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Curr Opin Gastroenterol. 2005 Jan;21(1):15-9.

Vaccines for enterotoxigenic Escherichia coli: current status.

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Center for Vaccine Development University of Maryland, Baltimore, Maryland 21201, USA.



Enterotoxigenic Escherichia coli (ETEC) remain major causes of infantile diarrhea in the developing world and of travelers' diarrhea in visitors to these areas from industrialized countries, although the relative importance of these pathogens in these settings may be decreasing. The pathogenesis of ETEC infections has been well understood for almost two decades, and there is good evidence for acquired immunity after infection. Nevertheless, currently there is no effective ETEC vaccine. This review evaluates the current status of ETEC vaccine development.


ETEC organisms express fimbrial (or fibrillar) colonization factor antigens that function as adhesins to promote their attachment to the small intestinal epithelium. They secrete either (or both) of two major protein enterotoxins that induce fluid and electrolyte secretion. Vaccine development during the last decade has targeted the components of the three major colonization factor antigens as well as the immunogenic heat-labile enterotoxin. This strategy was expected to cover 90% of infecting strains, leaving unprotected only those strains without major colonization factor antigens and those that express only the poorly immunogenic heat-stable enterotoxin. Recent experiences have questioned the validity of the current vaccine strategy since new reports indicate that (1) the number of recognized colonization factor antigens of ETEC has increased to more than 21, (2) epidemiologic field studies of children in endemic areas suggest that infection with ETEC of a given colonization factor antigen/toxin phenotype may not confer protection on reinfection with other strains of the same colonization factor antigen/toxin phenotype, and (3) a major field trial of a heat-killed ETEC vaccine expressing colonization factor antigens and containing the B subunit of cholera toxin as a surrogate for E. coli heat-labile enterotoxin was ineffective against ETEC infections that should have been "vaccine preventable." New vaccine strategies have been developed to deliver ETEC antigens to the mucosal immune system.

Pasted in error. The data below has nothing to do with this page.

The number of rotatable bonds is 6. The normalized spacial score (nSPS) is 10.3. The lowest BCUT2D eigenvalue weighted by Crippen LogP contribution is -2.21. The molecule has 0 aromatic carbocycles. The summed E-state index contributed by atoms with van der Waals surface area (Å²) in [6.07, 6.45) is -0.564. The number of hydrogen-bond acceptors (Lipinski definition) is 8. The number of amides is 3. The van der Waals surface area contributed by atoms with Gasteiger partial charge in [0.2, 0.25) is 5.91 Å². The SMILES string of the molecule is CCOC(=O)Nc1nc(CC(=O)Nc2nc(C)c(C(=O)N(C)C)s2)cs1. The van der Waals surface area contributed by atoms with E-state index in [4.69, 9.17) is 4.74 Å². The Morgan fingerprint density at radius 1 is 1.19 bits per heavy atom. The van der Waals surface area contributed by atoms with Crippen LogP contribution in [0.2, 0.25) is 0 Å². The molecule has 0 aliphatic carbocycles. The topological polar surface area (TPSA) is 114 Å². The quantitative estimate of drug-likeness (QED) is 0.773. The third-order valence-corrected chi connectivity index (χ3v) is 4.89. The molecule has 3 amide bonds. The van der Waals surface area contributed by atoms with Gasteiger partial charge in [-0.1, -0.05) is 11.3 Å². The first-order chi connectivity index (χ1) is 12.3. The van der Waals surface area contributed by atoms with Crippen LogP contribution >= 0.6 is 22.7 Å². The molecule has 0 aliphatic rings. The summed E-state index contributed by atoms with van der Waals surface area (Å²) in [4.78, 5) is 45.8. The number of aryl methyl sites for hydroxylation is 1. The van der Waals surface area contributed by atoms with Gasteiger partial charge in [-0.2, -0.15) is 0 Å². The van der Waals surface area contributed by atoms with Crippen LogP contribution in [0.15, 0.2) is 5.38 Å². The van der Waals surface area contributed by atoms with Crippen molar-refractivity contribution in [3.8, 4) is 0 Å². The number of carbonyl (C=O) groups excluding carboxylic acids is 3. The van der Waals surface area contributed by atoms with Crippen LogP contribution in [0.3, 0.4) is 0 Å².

Although new vaccines are being developed to improve immunogenicity over that of the heat-killed vaccine, the current strategy for antigen inclusion has been challenged and new, common antigens may have to be defined to achieve the goal of an effective vaccine against ETEC.

[Indexed for MEDLINE]

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